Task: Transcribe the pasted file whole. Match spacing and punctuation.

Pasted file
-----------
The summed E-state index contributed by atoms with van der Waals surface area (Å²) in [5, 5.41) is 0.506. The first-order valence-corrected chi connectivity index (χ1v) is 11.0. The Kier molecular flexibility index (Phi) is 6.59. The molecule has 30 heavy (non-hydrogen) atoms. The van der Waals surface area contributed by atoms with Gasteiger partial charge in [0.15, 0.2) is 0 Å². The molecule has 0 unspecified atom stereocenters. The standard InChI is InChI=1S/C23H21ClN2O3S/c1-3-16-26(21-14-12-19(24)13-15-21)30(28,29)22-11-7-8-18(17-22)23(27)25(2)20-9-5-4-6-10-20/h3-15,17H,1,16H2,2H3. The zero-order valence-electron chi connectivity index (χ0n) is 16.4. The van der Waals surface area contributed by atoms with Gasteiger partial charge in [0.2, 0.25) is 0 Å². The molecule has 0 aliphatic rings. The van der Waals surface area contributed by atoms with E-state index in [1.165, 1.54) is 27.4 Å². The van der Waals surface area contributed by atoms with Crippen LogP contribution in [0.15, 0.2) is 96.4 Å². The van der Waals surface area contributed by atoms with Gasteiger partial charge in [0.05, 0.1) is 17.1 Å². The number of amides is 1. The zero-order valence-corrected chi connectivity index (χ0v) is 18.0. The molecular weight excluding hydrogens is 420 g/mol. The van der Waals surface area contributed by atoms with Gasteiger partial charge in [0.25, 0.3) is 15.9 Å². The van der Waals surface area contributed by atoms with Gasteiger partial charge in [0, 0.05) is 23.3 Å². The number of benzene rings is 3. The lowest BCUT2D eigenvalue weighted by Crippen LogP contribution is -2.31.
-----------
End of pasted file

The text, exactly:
The summed E-state index contributed by atoms with van der Waals surface area (Å²) in [5, 5.41) is 0.506. The first-order valence-corrected chi connectivity index (χ1v) is 11.0. The Kier molecular flexibility index (Phi) is 6.59. The molecule has 30 heavy (non-hydrogen) atoms. The van der Waals surface area contributed by atoms with Gasteiger partial charge in [0.15, 0.2) is 0 Å². The molecule has 0 unspecified atom stereocenters. The standard InChI is InChI=1S/C23H21ClN2O3S/c1-3-16-26(21-14-12-19(24)13-15-21)30(28,29)22-11-7-8-18(17-22)23(27)25(2)20-9-5-4-6-10-20/h3-15,17H,1,16H2,2H3. The zero-order valence-electron chi connectivity index (χ0n) is 16.4. The van der Waals surface area contributed by atoms with Gasteiger partial charge in [0.2, 0.25) is 0 Å². The molecule has 0 aliphatic rings. The van der Waals surface area contributed by atoms with E-state index in [1.165, 1.54) is 27.4 Å². The van der Waals surface area contributed by atoms with Crippen LogP contribution in [0.15, 0.2) is 96.4 Å². The van der Waals surface area contributed by atoms with Gasteiger partial charge in [0.05, 0.1) is 17.1 Å². The number of amides is 1. The zero-order valence-corrected chi connectivity index (χ0v) is 18.0. The molecular weight excluding hydrogens is 420 g/mol. The van der Waals surface area contributed by atoms with Gasteiger partial charge in [0.25, 0.3) is 15.9 Å². The van der Waals surface area contributed by atoms with Gasteiger partial charge in [0, 0.05) is 23.3 Å². The number of benzene rings is 3. The lowest BCUT2D eigenvalue weighted by Crippen LogP contribution is -2.31.